Parents across the country have counted the days to the start of another school year. Hopes were high that we’d get a return to normal after two years of virtual learning, mask and vaccine mandates, and social and gender ideology curriculum fights.
Unfortunately, some districts didn’t have the perfect first day of school. As a result, some students have not even had their first day of real school.
This year instead of a pandemic halting the school year, the bump in the educational road is teachers unions. Many have taken to the picket line demanding various adjustments to their contracts and changes to their schools.
The Seattle Education Association (SEA) has been on strike since September 7th, with students still not in classrooms. The teachers union and the Seattle Public Schools have reached a tentative agreement. However, parents in Seattle still don’t know when the school year will start as they enter their fifth day of school at home.
The strike has affected close to 50,000 Seattle students who were eager to head back to school. However, the effect on parents who were also undoubtedly looking forward to their children attending school is often missed in the reporting.
The SEA said their main concerns were increasing students’ academic and emotional help, particularly those with special needs. But don’t think it doesn’t also include pay.
The Seattle Public School board offered a 1.1% increase over the state-mandated 5.5% cost of living adjustment, which the SEA promptly rejected. It shouldn’t surprise anyone that the other request by SEA involves the dreaded D word: Diversity.
As special education teacher Ibi Idowu of Seattle said:
“The staff should be a representation of the students in the school. That is the biggest thing. Kids need to see teachers that look like them. They need to have books that represent who they are.”
Perhaps Seattle will adopt the same policy as Minneapolis and adjust its hiring and firing procedures to include a racial component.
While I’m no fan of increasing diversity initiatives in schools, there are some teachers unions that have gone on strike this year for arguably worthy reasons. Earlier, the Columbus, Ohio, teachers union went on strike, causing the first week of the school year to be virtual.
In addition to an 8% pay raise, the teachers union in Columbus demanded commitments to improving the heating and air conditioning in dilapidated buildings and for smaller class sizes. Generally speaking, while parents in Columbus were unhappy with the virtual learning the first week, they did support what the teachers were asking for.
As parent Kelley Freeman put it, her son:
“…deserves teachers who get fair pay who have safe and healthy classrooms with heat and air conditioning and not black mold.”
Regina Fuentes, the spokesperson for the Columbus Education Association, said after an agreement was made:
“Let the history books reflect that this strike was about students who deserved a commitment to modern school with heating and air conditioning, smaller classes and well-rounded curriculum that includes art, music, and PE.”
Seems like a reasonable request to me. Hard to believe that teachers would need to strike to get heating and air conditioning put into their schools, what with all that stimulus money that flowed to the school districts.
The stimulus money in the American Rescue Plan, which was widely celebrated (at least by the Democrats), included $122 billion for school districts across the nation. So far, just over $15.4 billion has been spent, 12% of the entirety.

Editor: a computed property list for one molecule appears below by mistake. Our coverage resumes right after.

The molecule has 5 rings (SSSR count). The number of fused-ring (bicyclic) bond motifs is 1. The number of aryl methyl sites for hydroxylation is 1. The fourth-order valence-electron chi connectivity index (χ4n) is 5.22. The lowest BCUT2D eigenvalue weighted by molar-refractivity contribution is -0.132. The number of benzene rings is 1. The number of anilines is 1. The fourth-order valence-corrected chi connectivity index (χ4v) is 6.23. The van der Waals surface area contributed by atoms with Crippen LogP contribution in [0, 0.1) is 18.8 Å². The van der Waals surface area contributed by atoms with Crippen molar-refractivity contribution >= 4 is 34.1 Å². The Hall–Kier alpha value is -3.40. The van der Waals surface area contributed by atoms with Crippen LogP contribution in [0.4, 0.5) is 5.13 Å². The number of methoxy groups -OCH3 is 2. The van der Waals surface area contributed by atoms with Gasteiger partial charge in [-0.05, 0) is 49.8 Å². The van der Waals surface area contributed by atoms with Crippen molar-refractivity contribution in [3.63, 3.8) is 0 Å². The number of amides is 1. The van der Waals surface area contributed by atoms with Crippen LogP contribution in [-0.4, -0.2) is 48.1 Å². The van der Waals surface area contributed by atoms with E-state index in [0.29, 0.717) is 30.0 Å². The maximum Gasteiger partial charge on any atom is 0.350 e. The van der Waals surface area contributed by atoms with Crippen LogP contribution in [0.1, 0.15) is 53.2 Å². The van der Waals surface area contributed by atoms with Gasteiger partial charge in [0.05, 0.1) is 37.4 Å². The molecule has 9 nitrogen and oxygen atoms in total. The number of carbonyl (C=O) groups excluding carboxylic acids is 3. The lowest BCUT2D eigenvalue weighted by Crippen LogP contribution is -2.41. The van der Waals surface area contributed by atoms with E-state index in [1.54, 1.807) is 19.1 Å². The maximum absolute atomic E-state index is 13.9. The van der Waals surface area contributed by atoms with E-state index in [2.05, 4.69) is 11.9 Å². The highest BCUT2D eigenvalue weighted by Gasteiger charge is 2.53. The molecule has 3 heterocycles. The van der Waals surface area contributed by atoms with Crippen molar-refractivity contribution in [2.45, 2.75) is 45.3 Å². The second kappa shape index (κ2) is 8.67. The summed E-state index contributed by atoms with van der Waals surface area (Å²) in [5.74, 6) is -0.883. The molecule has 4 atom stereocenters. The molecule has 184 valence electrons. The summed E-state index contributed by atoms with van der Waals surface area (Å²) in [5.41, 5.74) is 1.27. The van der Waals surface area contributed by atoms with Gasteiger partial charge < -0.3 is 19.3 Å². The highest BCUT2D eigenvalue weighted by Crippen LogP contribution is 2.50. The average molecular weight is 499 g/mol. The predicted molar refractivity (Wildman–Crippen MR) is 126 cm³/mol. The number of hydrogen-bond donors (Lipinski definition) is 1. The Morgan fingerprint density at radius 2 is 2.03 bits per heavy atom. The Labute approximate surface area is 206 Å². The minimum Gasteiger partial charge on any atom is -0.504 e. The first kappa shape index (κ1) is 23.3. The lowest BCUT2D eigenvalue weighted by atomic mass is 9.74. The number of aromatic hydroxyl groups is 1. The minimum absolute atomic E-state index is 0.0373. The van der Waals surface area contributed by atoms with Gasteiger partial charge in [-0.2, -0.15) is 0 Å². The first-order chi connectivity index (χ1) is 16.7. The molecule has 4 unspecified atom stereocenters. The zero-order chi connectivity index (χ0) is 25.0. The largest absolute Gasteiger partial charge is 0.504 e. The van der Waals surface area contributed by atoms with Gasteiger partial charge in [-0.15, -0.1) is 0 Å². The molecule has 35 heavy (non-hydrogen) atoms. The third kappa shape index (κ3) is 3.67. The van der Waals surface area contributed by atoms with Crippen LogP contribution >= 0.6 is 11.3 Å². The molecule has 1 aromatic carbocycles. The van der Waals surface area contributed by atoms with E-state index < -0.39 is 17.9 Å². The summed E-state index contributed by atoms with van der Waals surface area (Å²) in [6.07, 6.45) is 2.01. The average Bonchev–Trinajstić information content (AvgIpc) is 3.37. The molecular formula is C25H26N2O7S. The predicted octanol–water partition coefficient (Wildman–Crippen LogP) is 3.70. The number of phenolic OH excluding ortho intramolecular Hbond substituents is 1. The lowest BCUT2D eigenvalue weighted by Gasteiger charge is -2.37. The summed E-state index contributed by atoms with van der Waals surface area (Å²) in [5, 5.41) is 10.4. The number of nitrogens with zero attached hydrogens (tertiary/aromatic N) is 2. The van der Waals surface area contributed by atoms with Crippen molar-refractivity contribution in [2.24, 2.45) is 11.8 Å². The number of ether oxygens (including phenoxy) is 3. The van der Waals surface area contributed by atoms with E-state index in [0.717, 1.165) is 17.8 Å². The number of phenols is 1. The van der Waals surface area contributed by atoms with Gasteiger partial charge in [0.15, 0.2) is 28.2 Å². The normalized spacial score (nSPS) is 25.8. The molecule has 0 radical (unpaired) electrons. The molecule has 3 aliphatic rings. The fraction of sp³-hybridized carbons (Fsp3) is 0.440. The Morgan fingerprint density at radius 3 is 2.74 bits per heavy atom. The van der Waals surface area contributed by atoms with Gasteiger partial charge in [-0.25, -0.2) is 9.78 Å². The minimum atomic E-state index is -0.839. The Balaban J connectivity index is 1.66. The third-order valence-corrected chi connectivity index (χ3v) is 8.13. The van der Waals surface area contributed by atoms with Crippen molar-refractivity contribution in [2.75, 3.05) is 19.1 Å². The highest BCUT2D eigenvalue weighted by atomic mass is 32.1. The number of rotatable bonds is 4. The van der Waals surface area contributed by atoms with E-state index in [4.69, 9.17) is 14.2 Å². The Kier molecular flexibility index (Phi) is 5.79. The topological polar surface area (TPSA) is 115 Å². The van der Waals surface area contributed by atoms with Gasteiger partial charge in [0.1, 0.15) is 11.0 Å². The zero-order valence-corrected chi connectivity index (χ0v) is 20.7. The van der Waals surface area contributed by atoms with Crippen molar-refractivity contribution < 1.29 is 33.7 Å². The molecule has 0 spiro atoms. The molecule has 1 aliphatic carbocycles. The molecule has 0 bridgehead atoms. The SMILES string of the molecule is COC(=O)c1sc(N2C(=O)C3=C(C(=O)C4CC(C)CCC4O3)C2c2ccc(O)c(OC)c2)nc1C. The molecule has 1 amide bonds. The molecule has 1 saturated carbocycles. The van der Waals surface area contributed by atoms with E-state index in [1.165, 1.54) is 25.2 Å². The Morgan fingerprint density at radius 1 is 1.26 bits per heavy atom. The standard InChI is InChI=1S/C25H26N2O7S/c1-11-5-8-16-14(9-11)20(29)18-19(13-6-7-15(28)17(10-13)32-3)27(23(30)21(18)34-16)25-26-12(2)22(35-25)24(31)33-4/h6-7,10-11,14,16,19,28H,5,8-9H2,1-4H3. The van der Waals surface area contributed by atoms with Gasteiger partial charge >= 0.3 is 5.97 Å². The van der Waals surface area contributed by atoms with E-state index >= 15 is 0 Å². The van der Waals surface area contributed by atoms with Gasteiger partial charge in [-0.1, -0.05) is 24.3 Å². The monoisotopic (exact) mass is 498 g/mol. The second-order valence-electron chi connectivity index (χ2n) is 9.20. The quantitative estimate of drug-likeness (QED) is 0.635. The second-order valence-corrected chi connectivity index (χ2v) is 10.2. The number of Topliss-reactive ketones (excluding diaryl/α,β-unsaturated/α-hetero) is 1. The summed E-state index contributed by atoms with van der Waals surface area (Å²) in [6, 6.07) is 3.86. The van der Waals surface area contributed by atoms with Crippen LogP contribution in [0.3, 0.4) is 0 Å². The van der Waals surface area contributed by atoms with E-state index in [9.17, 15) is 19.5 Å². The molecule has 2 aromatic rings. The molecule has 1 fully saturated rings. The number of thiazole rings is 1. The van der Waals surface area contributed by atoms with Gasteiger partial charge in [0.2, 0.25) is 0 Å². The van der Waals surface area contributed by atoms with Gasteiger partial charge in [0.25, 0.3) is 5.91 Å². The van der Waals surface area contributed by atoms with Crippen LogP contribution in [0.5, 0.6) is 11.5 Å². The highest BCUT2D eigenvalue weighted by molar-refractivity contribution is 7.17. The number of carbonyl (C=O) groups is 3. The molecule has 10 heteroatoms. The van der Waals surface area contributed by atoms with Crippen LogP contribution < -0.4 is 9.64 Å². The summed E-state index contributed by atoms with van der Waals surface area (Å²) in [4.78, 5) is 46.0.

Another teachers union in Washington state opted to go on strike to have their needs heard. The Ridgefield Education Association co-President Elizabeth Stamp said of their strike:
“None of us want to be on strike, but ignoring our dysfunctional intervention program, unsafe staffing levels and the need for more counselors when the district has the money to do something about it is unacceptable.”
It seems odd that these school districts that lamented the cost of making schools safe and ready to reopen seem not to be spending the money to do just that. But, again, in most cases, it’s not the teachers who are the problem but the administrators and elected bureaucrats who seem to be the issue.
As usual, the ones who suffer the most are the children and parents. The recent preview from the National Report Card shows that two years of school shutdowns and remote learning set America’s children back 20 years.
There has been little discussion by the national teachers unions or the Biden administration on how specifically the public school system intends to make up this learning loss. Interestingly, the Seattle Education Association, the same one on strike since the beginning of the school year in the name of diversity, fought against a return to in-person schooling during the pandemic.
Their claim; it was dangerous for the teachers and the students.
So what of the money still left unspent? Senator Tim Scott of South Carolina explains that parents are:
“…now being forced to watch in frustration as billions of federal education dollars sit idle, just out of their reach. It’s time we turn that funding over to parents.”
If only, as I’m sure most parents would opt to pay and hire more quality educators and modernize the institutions they trust their most prized possession; their children. Unfortunately, I think we will see more strikes by frustrated educators until parents are in charge of education dollars.
Peoria, Illinois, might be next up, as their union just passed a vote to authorize a strike. The future of public education seems still reasonably bleak, and any hope of a return to normal for America’s school children and families might be a fantasy.
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